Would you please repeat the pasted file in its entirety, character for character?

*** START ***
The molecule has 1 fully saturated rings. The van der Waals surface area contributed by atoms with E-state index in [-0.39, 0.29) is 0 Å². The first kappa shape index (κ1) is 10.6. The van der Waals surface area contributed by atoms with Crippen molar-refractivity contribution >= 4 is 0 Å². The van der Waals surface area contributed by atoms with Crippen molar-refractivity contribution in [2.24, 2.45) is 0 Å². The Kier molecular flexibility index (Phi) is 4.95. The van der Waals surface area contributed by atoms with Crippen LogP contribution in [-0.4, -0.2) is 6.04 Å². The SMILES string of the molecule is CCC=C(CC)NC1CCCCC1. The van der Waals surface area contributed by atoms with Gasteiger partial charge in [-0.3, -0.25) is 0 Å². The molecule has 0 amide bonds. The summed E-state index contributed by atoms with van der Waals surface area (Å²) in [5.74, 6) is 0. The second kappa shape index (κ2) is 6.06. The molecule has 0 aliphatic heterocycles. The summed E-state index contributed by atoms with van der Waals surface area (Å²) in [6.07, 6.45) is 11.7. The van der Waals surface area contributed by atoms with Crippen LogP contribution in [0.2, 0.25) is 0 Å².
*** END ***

The molecule has 1 fully saturated rings. The van der Waals surface area contributed by atoms with E-state index in [-0.39, 0.29) is 0 Å². The first kappa shape index (κ1) is 10.6. The van der Waals surface area contributed by atoms with Crippen molar-refractivity contribution >= 4 is 0 Å². The van der Waals surface area contributed by atoms with Crippen molar-refractivity contribution in [2.24, 2.45) is 0 Å². The Kier molecular flexibility index (Phi) is 4.95. The van der Waals surface area contributed by atoms with Crippen LogP contribution in [-0.4, -0.2) is 6.04 Å². The SMILES string of the molecule is CCC=C(CC)NC1CCCCC1. The van der Waals surface area contributed by atoms with Gasteiger partial charge in [-0.3, -0.25) is 0 Å². The molecule has 0 amide bonds. The summed E-state index contributed by atoms with van der Waals surface area (Å²) in [5.74, 6) is 0. The second kappa shape index (κ2) is 6.06. The molecule has 0 aliphatic heterocycles. The summed E-state index contributed by atoms with van der Waals surface area (Å²) in [6.07, 6.45) is 11.7. The van der Waals surface area contributed by atoms with Crippen LogP contribution in [0.2, 0.25) is 0 Å².